McClatchy Newspapers report Under Iraq troop pact, the U.S. can’t leave any forces behind. If the “withdrawal agreement,” as it is now being called, is endorsed by Iraq’s parliament, then “in six weeks American forces would have to change the way they operate in Iraq, and all U.S. combat troops, police trainers and military advisers would have to leave the country by Dec. 31, 2011. President-elect Barack Obama’s campaign plan to leave a residual force of some 30,000 American troops in Iraq would be impossible under the pact.”
Of course, the agreement could be amended with written agreement from both Iraq and the U.S. However, “if Iraq wants American forces to leave earlier, it could terminate the agreement with one year’s notice. The United States has the option to do the same.”
Among other point, the pact states the U.S. may not use Iraq as a base for attacks on another country.
According to the LA Times, Iraqi Prime Minister Nouri Maliki is defending the security pact despite it giving the U.S. three more years in Iraq. “lawmakers loyal to Shiite Muslim cleric Muqtada Sadr, who wants the 146,000 U.S. troops in Iraq to leave immediately, vowed to fight passage of the accord.”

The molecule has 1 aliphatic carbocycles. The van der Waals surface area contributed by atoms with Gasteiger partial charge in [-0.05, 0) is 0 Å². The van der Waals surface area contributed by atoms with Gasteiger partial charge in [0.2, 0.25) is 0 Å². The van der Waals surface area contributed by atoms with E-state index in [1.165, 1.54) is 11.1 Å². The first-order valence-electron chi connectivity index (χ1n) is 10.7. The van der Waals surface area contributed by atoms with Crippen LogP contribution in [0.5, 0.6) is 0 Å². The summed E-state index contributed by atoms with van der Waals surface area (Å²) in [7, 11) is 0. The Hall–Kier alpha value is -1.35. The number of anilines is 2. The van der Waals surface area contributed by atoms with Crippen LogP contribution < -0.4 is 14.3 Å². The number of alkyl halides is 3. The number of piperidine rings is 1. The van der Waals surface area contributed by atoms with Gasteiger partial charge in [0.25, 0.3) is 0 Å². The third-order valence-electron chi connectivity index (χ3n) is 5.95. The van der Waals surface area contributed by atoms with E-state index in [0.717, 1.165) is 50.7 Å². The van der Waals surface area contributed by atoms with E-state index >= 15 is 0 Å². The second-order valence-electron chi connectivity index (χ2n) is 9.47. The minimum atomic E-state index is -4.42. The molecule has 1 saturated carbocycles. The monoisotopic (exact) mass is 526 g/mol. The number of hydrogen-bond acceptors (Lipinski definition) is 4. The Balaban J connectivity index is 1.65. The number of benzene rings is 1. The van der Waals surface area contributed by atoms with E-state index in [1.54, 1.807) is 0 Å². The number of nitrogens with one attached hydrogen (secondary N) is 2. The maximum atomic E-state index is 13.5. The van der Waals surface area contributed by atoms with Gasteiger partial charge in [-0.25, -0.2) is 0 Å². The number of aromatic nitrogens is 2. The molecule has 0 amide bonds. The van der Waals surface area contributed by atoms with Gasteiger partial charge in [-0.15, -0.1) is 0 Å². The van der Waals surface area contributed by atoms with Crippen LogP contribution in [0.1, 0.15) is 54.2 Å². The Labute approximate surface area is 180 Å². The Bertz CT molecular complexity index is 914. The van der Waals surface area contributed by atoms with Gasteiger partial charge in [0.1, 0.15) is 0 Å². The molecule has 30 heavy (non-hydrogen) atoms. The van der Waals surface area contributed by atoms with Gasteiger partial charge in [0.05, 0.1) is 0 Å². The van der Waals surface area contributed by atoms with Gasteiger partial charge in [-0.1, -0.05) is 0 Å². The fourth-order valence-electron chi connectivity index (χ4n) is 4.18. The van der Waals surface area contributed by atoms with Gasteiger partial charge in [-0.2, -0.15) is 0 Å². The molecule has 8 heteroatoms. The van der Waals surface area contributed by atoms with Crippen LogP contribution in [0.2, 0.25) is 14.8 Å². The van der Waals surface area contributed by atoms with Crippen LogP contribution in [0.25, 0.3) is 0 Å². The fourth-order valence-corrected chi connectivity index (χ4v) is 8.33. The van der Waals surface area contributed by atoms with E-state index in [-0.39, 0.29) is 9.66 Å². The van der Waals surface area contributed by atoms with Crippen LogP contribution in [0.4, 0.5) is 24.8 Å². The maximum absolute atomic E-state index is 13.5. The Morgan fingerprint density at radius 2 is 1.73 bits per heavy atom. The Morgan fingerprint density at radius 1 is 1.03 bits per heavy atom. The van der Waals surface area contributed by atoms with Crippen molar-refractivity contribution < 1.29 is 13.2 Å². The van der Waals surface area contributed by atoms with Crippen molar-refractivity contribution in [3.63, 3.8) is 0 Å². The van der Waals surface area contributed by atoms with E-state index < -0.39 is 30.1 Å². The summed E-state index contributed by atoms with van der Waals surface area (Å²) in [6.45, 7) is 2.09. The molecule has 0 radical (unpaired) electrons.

The LA Times reports an Indian warship destroyed a suspected pirate ship off Somalia. For the second time in a week, an “Indian warship patrolling the treacherous waters off the Horn of Africa destroyed a suspected pirate ship… The Tabar opened fire on a pirate ship after it came under attack Tuesday evening, leaving the burning vessel to sink.” As the ship sank, some pirates escaped on high-speed rafts.
Also “on Tuesday, pirates off Somalia’s coast seized an Iranian-owned and Hong Kong-flagged freighter carrying 35 metric tons of wheat and a crew of 25, a Greek freight ship with a crew of 23 and a Thai fishing boat and its crew of 16.”
Meanwhile pirates have demanded a $120 million ransom delivered in cash for the captured Saudi-suptertanker, Sirius Star, carrying at least $100 million worth of crude oil.
Four at Four continues with deflationary pressures on the economy and CO2 threatening oceanic life.